Please allow me to clarify that when I say, “Hurt the LORD’s anointed one” I mean the leader you work for. For example, at United Way of Stanislaus County, I report to our Campaign Director and unofficially report to our President/CEO. Both of these people, at least by my view, are the “LORD’s anointed ones” over my life because God has placed them in authority over me. For you, the LORD’s anointed one might be your boss, the person who does your performance evaluation, or the person who signs your paycheck. We all have someone we work for and under, and it is up to us not hurt that person.

Unfortunately, there are many ways we might hurt the LORD’s anointed one who we work for and under. Here are a few that I can list:

  • Opposing the leader publicly in front of others.
  • Talking poorly about our leader to fellow co-workers.
  • Not giving our best when doing the task our leader has delegated to us.
  • Failing to give our best effort mentally and physically to serve the leader above us.
  • Not doing our job or being part of the team.[2]
  • Sin[3]

Now that we have a list of ways (that is not exhaustive by any means), I believe there are several reasons why we hurt the LORD’s anointed one. The actions I listed above are caused by beliefs, thoughts, rules, or values we have about leadership and the people we work for. Those beliefs, thoughts, rules, and values sometimes lead us to hurt the LORD’s anointed one.

Here are a few reasons I think we might hurt the person we work for:

  • We think the leader we work for is incompetent.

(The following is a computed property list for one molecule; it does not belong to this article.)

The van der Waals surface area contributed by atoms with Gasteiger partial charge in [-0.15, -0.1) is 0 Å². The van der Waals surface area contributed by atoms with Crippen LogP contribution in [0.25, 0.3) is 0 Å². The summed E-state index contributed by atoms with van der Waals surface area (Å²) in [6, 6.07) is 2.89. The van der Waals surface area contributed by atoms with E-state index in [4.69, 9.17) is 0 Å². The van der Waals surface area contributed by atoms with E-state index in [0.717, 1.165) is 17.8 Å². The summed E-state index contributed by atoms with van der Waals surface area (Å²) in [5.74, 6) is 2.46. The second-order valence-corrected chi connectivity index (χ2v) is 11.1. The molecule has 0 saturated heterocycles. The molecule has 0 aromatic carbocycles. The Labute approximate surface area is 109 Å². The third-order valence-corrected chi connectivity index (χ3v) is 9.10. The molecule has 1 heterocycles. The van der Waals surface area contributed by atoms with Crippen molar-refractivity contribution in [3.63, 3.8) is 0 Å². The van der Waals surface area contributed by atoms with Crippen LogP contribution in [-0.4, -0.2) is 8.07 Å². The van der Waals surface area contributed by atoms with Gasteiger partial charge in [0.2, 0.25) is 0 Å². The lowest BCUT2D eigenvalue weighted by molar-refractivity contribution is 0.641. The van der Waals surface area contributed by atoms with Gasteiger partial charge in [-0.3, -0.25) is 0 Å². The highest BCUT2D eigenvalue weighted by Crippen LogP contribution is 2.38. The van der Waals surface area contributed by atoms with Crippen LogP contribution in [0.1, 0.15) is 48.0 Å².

• We don’t have compassion for the leader we work for.
  • We grow lazy, perhaps because we are frustrated and think nothing will change.
  • We are angry at our leader for a past decision or statement.
  • We are proud and think we know better than God and the people in charge.[4]
  • Because of the hurt we have.[5]

The entire purpose of this blog post is to prevent us from hurting the LORD’s anointed one in the future. I believe it can be done! I know I have improved in this area of my life, and I think you can too.

Here are a few ways I believe we can prevent ourselves from hurting the LORD’s anointed one:

  • We can remind ourselves that God has placed us where we are for a reason.
  • We can trust God’s plan for our lives.
  • We can have the right view of God.[6]
  • We can support the LORD’s anointed one even if we don’t agree.[7]
  • We can say to ourselves, “This is my leader, he is worthy of my submission.”[8]

Question: What can you do to prevent yourself from hurting the LORD’s anointed one (or a boss)?


[1] Philip W. Comfort, Ph.D. and Walter A. Elwell, Tyndale Bible Dictionary: A comprehensive guide to the people, places, and important words of the Bible (Carol Stream, IL: Tyndale House Publishers, 2001), 773.

[2] Gene Hill, a conversation.

[3] Michael Linn, a conversation.

[4] Daniel Munoz, a conversation.

[5] Gene Hill, a conversation.

[6] Gene Hill, a conversation.

[7] Gene Hill, a conversation.

[8] Daniel Munoz, a conversation.

Christopher L. Scott

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Christopher Scott is Small Groups Pastor at Rocky Hilly Community Church in Exeter, CA. He has more than ten years of experience leading volunteers, running nonprofit programs, and teaching the Bible in small group settings. He holds a bachelor's degree from Fresno Pacific University and master's degree from Dallas Theological Seminary.

Disclosure of Material Connection: Some of the links in the post above may be "affiliate links." This means if you click on the link and purchase the item, I will receive an affiliate commission. I also may have received one or more of the products or services mentioned above for free in the hope that I would mention it on my blog. Regardless, I only recommend products or services I use personally and believe will add value to my readers. I am disclosing this in accordance with the Federal Trade Commission's 16 CFR, Part 255: "Guides Concerning the Use of Endorsements and Testimonials in Advertising."